Here is the link to an article I published last fall in Backpacking Light on the subject of “Natural Navigation.” It’s based on my experiences in the Catskills, where several of the peaks have no trails, requiring you to “bushwhack” through the forest
On May 27, 2019 I completed a slow-paced trail run in the Catskills, which incidentally marked my 4,000th mile of barefoot training. I reported previously on the 3,000th, 2,000th, and 1,000th miles, and this post is my latest update on what has turned out to be a fascinating journey.
The story of the last thousand miles is a return to running, after a series of injuries in 2016-2017 that limited me mostly to hiking, and then a gradual recovery in 2018. But the main theme is getting better, and slightly faster, especially on rocky trails. And what fun it is to get better!
A beautiful late spring morning for a 20-miler along the Hudson River, and here are some of the sights and sounds….
I’m still a relative newcomer to barefoot running, having started the practice four years ago, a short period of time when compared to forty years running in shoes.
Over the last twelve months I’ve started racing barefoot at distances ranging from 5k to 1/2 marathon, almost ten events, and each one a memorable experience not only on account of the variety of surfaces, but also because of the reactions of my fellow participants.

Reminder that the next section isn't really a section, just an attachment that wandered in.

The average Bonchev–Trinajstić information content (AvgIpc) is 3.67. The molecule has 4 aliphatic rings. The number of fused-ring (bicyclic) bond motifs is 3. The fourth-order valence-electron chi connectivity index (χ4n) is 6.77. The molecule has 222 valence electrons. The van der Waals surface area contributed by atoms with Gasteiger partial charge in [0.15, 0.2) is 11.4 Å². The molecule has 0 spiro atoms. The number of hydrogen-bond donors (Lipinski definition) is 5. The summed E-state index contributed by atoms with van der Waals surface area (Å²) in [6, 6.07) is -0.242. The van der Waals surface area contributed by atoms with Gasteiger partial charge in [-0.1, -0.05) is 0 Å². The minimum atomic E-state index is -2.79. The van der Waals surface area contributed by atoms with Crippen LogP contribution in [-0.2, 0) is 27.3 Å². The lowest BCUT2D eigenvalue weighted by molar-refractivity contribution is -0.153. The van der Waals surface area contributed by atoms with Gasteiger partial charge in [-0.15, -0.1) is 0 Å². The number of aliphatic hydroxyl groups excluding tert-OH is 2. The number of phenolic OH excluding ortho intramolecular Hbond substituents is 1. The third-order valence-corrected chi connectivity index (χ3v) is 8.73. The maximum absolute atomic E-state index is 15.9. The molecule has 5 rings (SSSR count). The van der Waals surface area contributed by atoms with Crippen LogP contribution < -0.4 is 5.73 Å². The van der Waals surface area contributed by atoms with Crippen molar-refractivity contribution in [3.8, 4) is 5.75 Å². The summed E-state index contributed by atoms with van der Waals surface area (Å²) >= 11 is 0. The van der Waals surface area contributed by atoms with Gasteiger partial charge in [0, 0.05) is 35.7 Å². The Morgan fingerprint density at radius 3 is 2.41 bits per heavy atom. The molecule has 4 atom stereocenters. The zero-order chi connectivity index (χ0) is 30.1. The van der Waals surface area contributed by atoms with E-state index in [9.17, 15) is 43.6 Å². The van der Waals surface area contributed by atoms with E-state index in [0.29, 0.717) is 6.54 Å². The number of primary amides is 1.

On March 17th, I woke up at 5:38 AM, a few minutes before the alarm was set to ring…
Apologies to anyone who might be following this blog, I haven’t had time to post in a few months, having started a new job recently. The work is interesting, my new colleagues friendly, and it’s exciting to have the chance to make a difference. As an aside, the job requires frequent travel to Dallas, which is a change of pace from the Hudson Valley and a nice place to spend some time in the winter. True, there have been a few cold days with rainy gray skies and temperatures in the 30s (perfect hypothermia conditions if you were wandering around outside), and sometimes the northern wind comes howling across the flat open prairie so hard it might knock you over. But a few days later, the sun’s back out, the winds have calmed, and the temperature’s soaring into the 70s. And the next morning I’m surprised when the car thermometer reads 24 F…
On November 22, 2018 I completed the Art Van Turkey Trot Chicago 5-mile race, coming in 3rd out of 70 in my age group and 119 out of 2180 overall. My son Philip finished #8 in his age group and my wife Sue, who ran the 5k, finished #6 in her age group.
Two small successes: a decent performance on my part, and seeing family members running too. Successes so small as to be practically meaningless. Each of our runs accounting for little more than 30 minutes of effort. Yet it occurs to me if a person could achieve small successes on a regular basis — a successful race, or contributing something small to a big project at work, or making some little observation that helped a friend or family member, or spending time on a community project — such tiny little successes could add up over time to a productive life and a permanent positive impact on the world. . . .
With twenty-nine ascents remaining in the Grid, it’s time to bring this aircraft in for landing…